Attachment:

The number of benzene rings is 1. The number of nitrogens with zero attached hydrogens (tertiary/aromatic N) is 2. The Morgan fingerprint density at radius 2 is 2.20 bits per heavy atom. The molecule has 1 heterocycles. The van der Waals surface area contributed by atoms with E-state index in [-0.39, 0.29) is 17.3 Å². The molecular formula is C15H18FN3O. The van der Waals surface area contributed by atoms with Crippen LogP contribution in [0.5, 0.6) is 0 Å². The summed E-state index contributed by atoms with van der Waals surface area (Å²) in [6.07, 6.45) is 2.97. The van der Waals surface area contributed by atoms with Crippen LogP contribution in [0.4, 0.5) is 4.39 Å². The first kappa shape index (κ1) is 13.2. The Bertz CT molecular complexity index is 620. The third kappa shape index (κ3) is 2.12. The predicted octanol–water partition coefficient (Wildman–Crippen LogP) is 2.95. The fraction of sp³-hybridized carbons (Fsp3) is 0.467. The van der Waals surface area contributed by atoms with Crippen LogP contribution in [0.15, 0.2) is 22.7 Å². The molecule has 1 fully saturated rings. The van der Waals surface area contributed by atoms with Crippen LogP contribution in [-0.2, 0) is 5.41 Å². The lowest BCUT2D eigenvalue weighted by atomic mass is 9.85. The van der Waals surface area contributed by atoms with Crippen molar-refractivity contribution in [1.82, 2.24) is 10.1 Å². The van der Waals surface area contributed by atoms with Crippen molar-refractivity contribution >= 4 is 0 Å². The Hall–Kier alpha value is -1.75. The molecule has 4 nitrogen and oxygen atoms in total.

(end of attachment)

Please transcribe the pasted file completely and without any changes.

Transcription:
The number of benzene rings is 1. The number of nitrogens with zero attached hydrogens (tertiary/aromatic N) is 2. The Morgan fingerprint density at radius 2 is 2.20 bits per heavy atom. The molecule has 1 heterocycles. The van der Waals surface area contributed by atoms with E-state index in [-0.39, 0.29) is 17.3 Å². The molecular formula is C15H18FN3O. The van der Waals surface area contributed by atoms with Crippen LogP contribution in [0.5, 0.6) is 0 Å². The summed E-state index contributed by atoms with van der Waals surface area (Å²) in [6.07, 6.45) is 2.97. The van der Waals surface area contributed by atoms with Crippen LogP contribution in [0.4, 0.5) is 4.39 Å². The first kappa shape index (κ1) is 13.2. The Bertz CT molecular complexity index is 620. The third kappa shape index (κ3) is 2.12. The predicted octanol–water partition coefficient (Wildman–Crippen LogP) is 2.95. The fraction of sp³-hybridized carbons (Fsp3) is 0.467. The van der Waals surface area contributed by atoms with Crippen LogP contribution in [0.15, 0.2) is 22.7 Å². The molecule has 1 fully saturated rings. The van der Waals surface area contributed by atoms with Crippen LogP contribution in [-0.2, 0) is 5.41 Å². The lowest BCUT2D eigenvalue weighted by atomic mass is 9.85. The van der Waals surface area contributed by atoms with Crippen molar-refractivity contribution in [1.82, 2.24) is 10.1 Å². The van der Waals surface area contributed by atoms with Crippen molar-refractivity contribution >= 4 is 0 Å². The Hall–Kier alpha value is -1.75. The molecule has 4 nitrogen and oxygen atoms in total.